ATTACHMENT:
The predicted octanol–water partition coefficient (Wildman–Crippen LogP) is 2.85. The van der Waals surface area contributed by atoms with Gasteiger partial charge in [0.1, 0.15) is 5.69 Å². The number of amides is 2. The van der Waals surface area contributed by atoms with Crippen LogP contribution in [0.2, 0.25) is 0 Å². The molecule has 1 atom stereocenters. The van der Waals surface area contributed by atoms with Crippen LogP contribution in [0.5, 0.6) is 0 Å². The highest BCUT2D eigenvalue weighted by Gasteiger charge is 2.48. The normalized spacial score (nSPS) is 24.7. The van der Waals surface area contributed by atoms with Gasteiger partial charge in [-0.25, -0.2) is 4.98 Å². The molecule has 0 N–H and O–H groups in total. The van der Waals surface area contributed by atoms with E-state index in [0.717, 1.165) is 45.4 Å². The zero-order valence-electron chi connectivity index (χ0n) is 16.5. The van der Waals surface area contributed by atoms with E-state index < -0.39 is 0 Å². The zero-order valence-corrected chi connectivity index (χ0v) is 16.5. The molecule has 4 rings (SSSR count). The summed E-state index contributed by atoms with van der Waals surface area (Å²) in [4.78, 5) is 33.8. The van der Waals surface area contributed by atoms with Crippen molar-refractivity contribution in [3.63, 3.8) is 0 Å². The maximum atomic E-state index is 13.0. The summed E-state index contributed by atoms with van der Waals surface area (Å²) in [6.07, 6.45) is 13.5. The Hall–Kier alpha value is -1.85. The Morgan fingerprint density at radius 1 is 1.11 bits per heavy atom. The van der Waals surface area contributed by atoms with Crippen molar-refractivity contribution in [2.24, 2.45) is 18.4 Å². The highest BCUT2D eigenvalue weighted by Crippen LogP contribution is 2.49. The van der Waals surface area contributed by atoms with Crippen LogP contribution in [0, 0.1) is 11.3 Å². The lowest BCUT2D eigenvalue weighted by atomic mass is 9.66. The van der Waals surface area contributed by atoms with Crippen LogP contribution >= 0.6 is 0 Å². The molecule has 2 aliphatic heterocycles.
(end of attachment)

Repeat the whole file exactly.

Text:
The predicted octanol–water partition coefficient (Wildman–Crippen LogP) is 2.85. The van der Waals surface area contributed by atoms with Gasteiger partial charge in [0.1, 0.15) is 5.69 Å². The number of amides is 2. The van der Waals surface area contributed by atoms with Crippen LogP contribution in [0.2, 0.25) is 0 Å². The molecule has 1 atom stereocenters. The van der Waals surface area contributed by atoms with Crippen LogP contribution in [0.5, 0.6) is 0 Å². The highest BCUT2D eigenvalue weighted by Gasteiger charge is 2.48. The normalized spacial score (nSPS) is 24.7. The van der Waals surface area contributed by atoms with Gasteiger partial charge in [-0.25, -0.2) is 4.98 Å². The molecule has 0 N–H and O–H groups in total. The van der Waals surface area contributed by atoms with E-state index in [0.717, 1.165) is 45.4 Å². The zero-order valence-electron chi connectivity index (χ0n) is 16.5. The van der Waals surface area contributed by atoms with E-state index < -0.39 is 0 Å². The zero-order valence-corrected chi connectivity index (χ0v) is 16.5. The molecule has 4 rings (SSSR count). The summed E-state index contributed by atoms with van der Waals surface area (Å²) in [4.78, 5) is 33.8. The van der Waals surface area contributed by atoms with Crippen molar-refractivity contribution in [3.63, 3.8) is 0 Å². The maximum atomic E-state index is 13.0. The summed E-state index contributed by atoms with van der Waals surface area (Å²) in [6.07, 6.45) is 13.5. The Hall–Kier alpha value is -1.85. The Morgan fingerprint density at radius 1 is 1.11 bits per heavy atom. The van der Waals surface area contributed by atoms with Crippen molar-refractivity contribution in [2.24, 2.45) is 18.4 Å². The highest BCUT2D eigenvalue weighted by Crippen LogP contribution is 2.49. The van der Waals surface area contributed by atoms with Crippen LogP contribution in [0, 0.1) is 11.3 Å². The lowest BCUT2D eigenvalue weighted by atomic mass is 9.66. The van der Waals surface area contributed by atoms with Crippen LogP contribution >= 0.6 is 0 Å². The molecule has 2 aliphatic heterocycles.